Catechists

When the school year gets underway it is soon time to start up Religious Education programs throughout the diocese. By now most of the programs have their catechists in place, but many are still putting out that plaintive plea for help. September 18th is Catechetical Sunday, the traditional kick-off of Religious Education programs in the United States. In parishes throughout the country people will stand before the congregation and will ceremonially accept the responsibility of handing on the faith to the youth. The ritual signifies much more for the catechist than being at the other end of a hurried search among parishioners by a desperate catechetical leader. “Those whom the community has designated to be catechists will be called forth to be commissioned for their service.” The Church presumes that there is a pool of potential catechists within the community because all are called to hand down the faith by virtue of our Baptism, which makes us faithful followers and witnesses to the Gospel.

Catechists are often overlooked in the vigorous debate in the Church about the necessary components of catechesis. One camp espouses content while the other side advocates for better methodology. The religious textbooks are the battleground for the conflict, with some so filled with method that it is hard to find the content, and others so laden with doctrine that it could bore a dog off a meat wagon. Missing in this debate is the most important element of sound catechesis; that is, the catechists themselves. Pedagogy is the science of teaching, but it takes on a very different flavor when it comes to Religious Education. The role of the catechist is to bring to life the seeds of faith already planted by God. The pedagogy of God is more than the words in a textbook. God’s pedagogy is best depicted by the parable of the Prodigal Son. The father stands at the door looking for the son; waiting for his return. God’s pedagogy is the father running out to meet the son even before he has a chance to recite his rehearsed apology. 

Throughout the history of catechesis we have searched for ways to describe the unique relationship between the learner, the catechist and God. The learner is an open receptacle of God’s offer of faith. As St. Augustine explained, “You have made us for yourself, O Lord, and our hearts are restless until they rest in You.” The catechist and parish are the vehicles by which the message of God is inculturated. God assumes the character of the person who teaches, the community in which it is taught, and the conditions that shape the learner.

Even though we place emphasis on the Religious Education programs as the be all and end all of catechesis; just as much focus should be on the parish as catechist. St. Pope John Paul II described catechesis as “the whole effort within the Church to make disciples.” Catechists can be found presenting the systematically planned lessons that trained professionals put together, and in the mother who blesses her children at bedtime. Catechists are in the social justice committee that informs parishioners that the upcoming election involves issues that are aligned with Catholic social teaching, and in the prayer shawl ladies that knit the symbol of God’s embrace of the sick.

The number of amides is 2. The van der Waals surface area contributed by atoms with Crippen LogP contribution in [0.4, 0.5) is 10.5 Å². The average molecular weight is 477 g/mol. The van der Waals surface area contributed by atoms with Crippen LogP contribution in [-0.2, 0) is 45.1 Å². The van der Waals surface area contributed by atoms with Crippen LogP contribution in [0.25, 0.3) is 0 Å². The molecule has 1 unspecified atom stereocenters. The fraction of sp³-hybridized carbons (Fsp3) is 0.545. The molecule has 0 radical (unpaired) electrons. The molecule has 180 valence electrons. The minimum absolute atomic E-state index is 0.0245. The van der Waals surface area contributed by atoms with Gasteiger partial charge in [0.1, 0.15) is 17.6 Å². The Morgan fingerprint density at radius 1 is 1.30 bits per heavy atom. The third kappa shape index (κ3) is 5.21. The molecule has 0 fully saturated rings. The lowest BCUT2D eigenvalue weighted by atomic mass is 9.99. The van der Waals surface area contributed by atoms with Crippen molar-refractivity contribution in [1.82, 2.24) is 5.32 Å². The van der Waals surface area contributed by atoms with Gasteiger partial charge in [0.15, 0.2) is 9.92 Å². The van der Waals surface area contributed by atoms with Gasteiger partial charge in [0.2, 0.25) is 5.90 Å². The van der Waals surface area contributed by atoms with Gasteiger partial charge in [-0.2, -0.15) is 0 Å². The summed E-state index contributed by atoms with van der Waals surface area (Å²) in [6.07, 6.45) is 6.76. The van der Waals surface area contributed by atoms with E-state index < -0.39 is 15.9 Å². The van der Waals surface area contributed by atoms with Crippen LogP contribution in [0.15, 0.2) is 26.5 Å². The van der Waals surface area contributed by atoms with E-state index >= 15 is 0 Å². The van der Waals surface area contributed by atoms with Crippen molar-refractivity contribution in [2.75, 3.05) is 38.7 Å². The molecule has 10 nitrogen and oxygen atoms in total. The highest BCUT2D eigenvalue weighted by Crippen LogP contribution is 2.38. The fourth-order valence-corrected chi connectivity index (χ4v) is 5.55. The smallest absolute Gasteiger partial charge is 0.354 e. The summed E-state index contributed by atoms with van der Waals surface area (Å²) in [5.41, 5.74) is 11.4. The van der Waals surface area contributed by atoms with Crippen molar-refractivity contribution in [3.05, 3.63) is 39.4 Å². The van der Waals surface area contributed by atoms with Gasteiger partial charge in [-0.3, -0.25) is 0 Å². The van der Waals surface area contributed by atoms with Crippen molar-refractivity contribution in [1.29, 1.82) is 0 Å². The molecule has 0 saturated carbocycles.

We need catechists to come forth out of their profound desire to share their lives, not just because they feel obligated to volunteer. If catechesis is to be the pedagogy of God, then it must be perceived as an act of love. In his first encyclical, Lumen Fidei, Pope Francis placed before us the essence of God’s catechetical method. “If love needs truth, truth also needs love. Love and truth are inseparable. Without love, truth becomes cold, impersonal and oppressive for people’s day to day lives.” Quoting St. Gregory he said, “Love itself is a kind of knowledge possessed of its own logic.” Catechists teach the Word of God with their whole lives. Doctrine can neither replicate nor supplant this lesson. 

Every person who has brought their children to be baptized has promised to be the bearers of God’s love to their community. “You have asked to have your children baptized. In doing so you are accepting the responsibility of training them in the practice of the faith. It will be your duty to bring them up to keep God’s Commandments as Christ taught us, by loving God and our neighbor.” This is a good reminder for the people of the parish. Rather than beg them to teach, promise them a reward in Heaven, or appeal to their volunteerism, maybe they just need to be reminded, “I see how much you love your children, do you think God might want you to share your love with others?” 

Anchor columnist Claire McManus is the director of the Diocesan Office of Faith Formation. 


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